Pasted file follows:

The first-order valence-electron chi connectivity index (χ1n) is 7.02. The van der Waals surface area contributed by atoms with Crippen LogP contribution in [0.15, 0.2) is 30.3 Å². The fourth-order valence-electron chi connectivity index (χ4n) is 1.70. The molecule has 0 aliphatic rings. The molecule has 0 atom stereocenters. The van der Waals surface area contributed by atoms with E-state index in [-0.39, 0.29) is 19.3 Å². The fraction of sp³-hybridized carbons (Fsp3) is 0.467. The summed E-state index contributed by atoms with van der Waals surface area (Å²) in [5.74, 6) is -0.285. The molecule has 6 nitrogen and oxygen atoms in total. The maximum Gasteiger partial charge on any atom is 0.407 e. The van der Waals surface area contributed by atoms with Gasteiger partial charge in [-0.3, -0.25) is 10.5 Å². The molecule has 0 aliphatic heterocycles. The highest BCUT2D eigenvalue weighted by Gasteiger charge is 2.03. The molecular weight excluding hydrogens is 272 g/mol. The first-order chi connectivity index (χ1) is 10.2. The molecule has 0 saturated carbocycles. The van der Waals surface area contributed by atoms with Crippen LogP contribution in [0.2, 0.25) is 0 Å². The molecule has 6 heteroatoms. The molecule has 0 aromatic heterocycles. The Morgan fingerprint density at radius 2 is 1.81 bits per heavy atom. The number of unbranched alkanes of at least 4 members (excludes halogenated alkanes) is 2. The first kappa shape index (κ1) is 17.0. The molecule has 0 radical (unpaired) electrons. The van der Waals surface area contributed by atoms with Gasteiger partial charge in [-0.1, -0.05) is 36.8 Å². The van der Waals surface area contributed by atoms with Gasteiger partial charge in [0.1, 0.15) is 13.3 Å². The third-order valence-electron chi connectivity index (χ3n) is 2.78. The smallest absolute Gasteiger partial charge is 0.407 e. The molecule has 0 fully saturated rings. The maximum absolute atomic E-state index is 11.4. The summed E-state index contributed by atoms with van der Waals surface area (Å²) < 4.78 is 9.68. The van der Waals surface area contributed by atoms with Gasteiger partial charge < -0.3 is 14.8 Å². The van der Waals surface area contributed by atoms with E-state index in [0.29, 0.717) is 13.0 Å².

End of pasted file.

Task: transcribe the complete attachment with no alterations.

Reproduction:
The first-order valence-electron chi connectivity index (χ1n) is 7.02. The van der Waals surface area contributed by atoms with Crippen LogP contribution in [0.15, 0.2) is 30.3 Å². The fourth-order valence-electron chi connectivity index (χ4n) is 1.70. The molecule has 0 aliphatic rings. The molecule has 0 atom stereocenters. The van der Waals surface area contributed by atoms with E-state index in [-0.39, 0.29) is 19.3 Å². The fraction of sp³-hybridized carbons (Fsp3) is 0.467. The summed E-state index contributed by atoms with van der Waals surface area (Å²) in [5.74, 6) is -0.285. The molecule has 6 nitrogen and oxygen atoms in total. The maximum Gasteiger partial charge on any atom is 0.407 e. The van der Waals surface area contributed by atoms with Gasteiger partial charge in [-0.3, -0.25) is 10.5 Å². The molecule has 0 aliphatic heterocycles. The highest BCUT2D eigenvalue weighted by Gasteiger charge is 2.03. The molecular weight excluding hydrogens is 272 g/mol. The first-order chi connectivity index (χ1) is 10.2. The molecule has 0 saturated carbocycles. The van der Waals surface area contributed by atoms with Crippen LogP contribution in [0.2, 0.25) is 0 Å². The molecule has 6 heteroatoms. The molecule has 0 aromatic heterocycles. The Morgan fingerprint density at radius 2 is 1.81 bits per heavy atom. The number of unbranched alkanes of at least 4 members (excludes halogenated alkanes) is 2. The first kappa shape index (κ1) is 17.0. The molecule has 0 radical (unpaired) electrons. The van der Waals surface area contributed by atoms with Gasteiger partial charge in [-0.1, -0.05) is 36.8 Å². The van der Waals surface area contributed by atoms with Gasteiger partial charge in [0.1, 0.15) is 13.3 Å². The third-order valence-electron chi connectivity index (χ3n) is 2.78. The smallest absolute Gasteiger partial charge is 0.407 e. The molecule has 0 fully saturated rings. The maximum absolute atomic E-state index is 11.4. The summed E-state index contributed by atoms with van der Waals surface area (Å²) < 4.78 is 9.68. The van der Waals surface area contributed by atoms with Gasteiger partial charge < -0.3 is 14.8 Å². The van der Waals surface area contributed by atoms with E-state index in [0.29, 0.717) is 13.0 Å².